Have you ever stopped to consider the power of a pencil? I mean, think about it. It has the power to give the user the confidence to work, knowing that a mistake can easily be corrected. It provides security knowing that nothing is permanent and can be redone at any time. It gives the user the ability to become better in what they are doing. The power of the pencil is truly something to learn from.
We go through life thinking that we are writing everything we do in permanent marker. We make decisions and choices that are chiseled onto our life path. We think that everything we do is permanently etched into who we are and we become defined by our choices. We write and write making mistakes left and right. And instead of correcting our mistakes, we keep moving forward, never reviewing what we have done to make the necessary corrections. We have missing punctuation, words that should be capitalized, and words that are misspelled. Our life seems to be a jumble of good writing mixed in with some awful mistakes.
Instead of realizing that our life is written in pencil and can be changed at any time, we continue writing our life as if we were using a permanent marker. Please don’t misunderstand me, there are decisions that have a lasting impact in our lives, but that doesn’t mean we can’t change. We might make poor choices in life, but we don’t need to continue to make those choices. We can erase the character traits that led us to those choices anytime we want. We can change our attitudes, our motives, and even our mind set.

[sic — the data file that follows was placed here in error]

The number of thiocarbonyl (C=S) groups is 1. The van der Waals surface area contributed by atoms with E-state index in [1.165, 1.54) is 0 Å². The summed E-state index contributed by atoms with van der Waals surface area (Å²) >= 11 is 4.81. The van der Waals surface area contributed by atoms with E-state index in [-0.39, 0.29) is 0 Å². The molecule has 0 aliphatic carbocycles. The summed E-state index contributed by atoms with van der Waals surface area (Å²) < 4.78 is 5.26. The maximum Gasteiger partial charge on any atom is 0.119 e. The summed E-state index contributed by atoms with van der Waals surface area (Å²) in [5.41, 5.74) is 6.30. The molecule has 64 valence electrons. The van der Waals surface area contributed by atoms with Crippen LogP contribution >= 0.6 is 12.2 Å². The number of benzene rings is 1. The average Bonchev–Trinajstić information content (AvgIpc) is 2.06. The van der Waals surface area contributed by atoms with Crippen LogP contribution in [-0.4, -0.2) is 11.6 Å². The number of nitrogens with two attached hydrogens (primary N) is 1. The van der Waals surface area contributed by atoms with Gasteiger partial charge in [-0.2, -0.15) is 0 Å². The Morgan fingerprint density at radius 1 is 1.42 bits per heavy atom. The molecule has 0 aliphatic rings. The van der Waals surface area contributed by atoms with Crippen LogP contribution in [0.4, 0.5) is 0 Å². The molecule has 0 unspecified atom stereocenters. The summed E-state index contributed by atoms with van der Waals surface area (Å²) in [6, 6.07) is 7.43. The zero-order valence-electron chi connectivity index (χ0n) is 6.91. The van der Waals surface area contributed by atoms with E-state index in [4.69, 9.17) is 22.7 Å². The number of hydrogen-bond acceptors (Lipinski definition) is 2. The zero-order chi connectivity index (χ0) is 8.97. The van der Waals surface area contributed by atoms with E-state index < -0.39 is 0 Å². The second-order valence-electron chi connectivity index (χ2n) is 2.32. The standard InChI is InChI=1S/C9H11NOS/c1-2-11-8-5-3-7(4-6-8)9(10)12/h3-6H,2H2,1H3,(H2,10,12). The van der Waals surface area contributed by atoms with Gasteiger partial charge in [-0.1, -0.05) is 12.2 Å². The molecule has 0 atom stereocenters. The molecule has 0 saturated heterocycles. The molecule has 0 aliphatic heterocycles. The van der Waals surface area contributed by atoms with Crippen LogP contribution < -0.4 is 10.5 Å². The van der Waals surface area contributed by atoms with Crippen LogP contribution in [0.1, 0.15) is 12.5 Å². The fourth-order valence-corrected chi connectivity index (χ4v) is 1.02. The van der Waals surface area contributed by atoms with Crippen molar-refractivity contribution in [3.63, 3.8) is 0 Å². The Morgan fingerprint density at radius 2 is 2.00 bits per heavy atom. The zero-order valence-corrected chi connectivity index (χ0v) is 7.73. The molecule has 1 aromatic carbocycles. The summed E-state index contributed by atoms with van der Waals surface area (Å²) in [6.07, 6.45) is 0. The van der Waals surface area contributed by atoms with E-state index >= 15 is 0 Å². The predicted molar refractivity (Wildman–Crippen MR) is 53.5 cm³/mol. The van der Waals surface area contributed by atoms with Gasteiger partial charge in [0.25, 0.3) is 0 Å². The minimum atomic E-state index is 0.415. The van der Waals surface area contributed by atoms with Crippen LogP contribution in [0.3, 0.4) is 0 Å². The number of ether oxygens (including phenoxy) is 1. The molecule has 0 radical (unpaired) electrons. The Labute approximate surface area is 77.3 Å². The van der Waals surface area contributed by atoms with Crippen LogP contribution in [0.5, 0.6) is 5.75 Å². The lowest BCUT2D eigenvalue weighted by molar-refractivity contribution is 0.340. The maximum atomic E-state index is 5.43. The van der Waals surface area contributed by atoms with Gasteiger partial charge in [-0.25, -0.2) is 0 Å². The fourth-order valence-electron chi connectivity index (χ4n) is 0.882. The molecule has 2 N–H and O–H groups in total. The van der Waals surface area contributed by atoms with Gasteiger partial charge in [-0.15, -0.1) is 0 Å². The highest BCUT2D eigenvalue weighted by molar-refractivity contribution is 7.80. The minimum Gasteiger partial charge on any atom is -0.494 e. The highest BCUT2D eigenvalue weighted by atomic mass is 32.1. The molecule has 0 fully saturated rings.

Not only can we change our attitude, motives and mind set, we can also correct mistakes in relationships. It’s amazing what happens when we realize that we are writing our life in a pencil and not a permanent marker when it comes to relationships. As human beings, we tend to make mistake after mistake. Those of us who are attuned to the pencil we are writing with, when we make mistakes in our relationships, we quickly turn our pencil over and make corrections when needed. We say things like, “I am sorry,” “I was wrong,” or even “I forgive you.” We seek to correct the mistake and reconcile our relationships. If you are always thinking your life is written in permanent marker, you might miss the opportunity to mend broken relationships and burning bridges, and you might write off valuable relationships in your life.
If you think you are writing your life with a permanent marker, I encourage you to put down your marker and start using a pencil. We are not stuck in a life that is non-correctable. All we need to do is turn our pencil around and start making corrections.